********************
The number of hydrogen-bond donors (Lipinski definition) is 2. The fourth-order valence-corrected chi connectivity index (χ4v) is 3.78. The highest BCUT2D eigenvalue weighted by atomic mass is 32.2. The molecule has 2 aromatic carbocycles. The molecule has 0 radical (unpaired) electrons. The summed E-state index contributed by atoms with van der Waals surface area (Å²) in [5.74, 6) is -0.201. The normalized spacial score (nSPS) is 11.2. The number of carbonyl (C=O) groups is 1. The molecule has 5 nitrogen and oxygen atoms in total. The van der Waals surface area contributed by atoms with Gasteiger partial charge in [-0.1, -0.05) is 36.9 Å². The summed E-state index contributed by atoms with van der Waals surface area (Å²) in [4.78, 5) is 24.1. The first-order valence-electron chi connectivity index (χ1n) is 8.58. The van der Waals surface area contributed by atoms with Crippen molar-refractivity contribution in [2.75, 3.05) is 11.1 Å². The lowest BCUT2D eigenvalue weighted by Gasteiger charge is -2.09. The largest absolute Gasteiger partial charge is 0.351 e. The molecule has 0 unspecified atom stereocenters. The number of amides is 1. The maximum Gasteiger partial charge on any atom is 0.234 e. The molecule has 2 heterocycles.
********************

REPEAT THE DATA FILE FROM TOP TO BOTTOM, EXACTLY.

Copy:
The number of hydrogen-bond donors (Lipinski definition) is 2. The fourth-order valence-corrected chi connectivity index (χ4v) is 3.78. The highest BCUT2D eigenvalue weighted by atomic mass is 32.2. The molecule has 2 aromatic carbocycles. The molecule has 0 radical (unpaired) electrons. The summed E-state index contributed by atoms with van der Waals surface area (Å²) in [5.74, 6) is -0.201. The normalized spacial score (nSPS) is 11.2. The number of carbonyl (C=O) groups is 1. The molecule has 5 nitrogen and oxygen atoms in total. The van der Waals surface area contributed by atoms with Gasteiger partial charge in [-0.1, -0.05) is 36.9 Å². The summed E-state index contributed by atoms with van der Waals surface area (Å²) in [4.78, 5) is 24.1. The first-order valence-electron chi connectivity index (χ1n) is 8.58. The van der Waals surface area contributed by atoms with Crippen molar-refractivity contribution in [2.75, 3.05) is 11.1 Å². The lowest BCUT2D eigenvalue weighted by Gasteiger charge is -2.09. The largest absolute Gasteiger partial charge is 0.351 e. The molecule has 0 unspecified atom stereocenters. The number of amides is 1. The maximum Gasteiger partial charge on any atom is 0.234 e. The molecule has 2 heterocycles.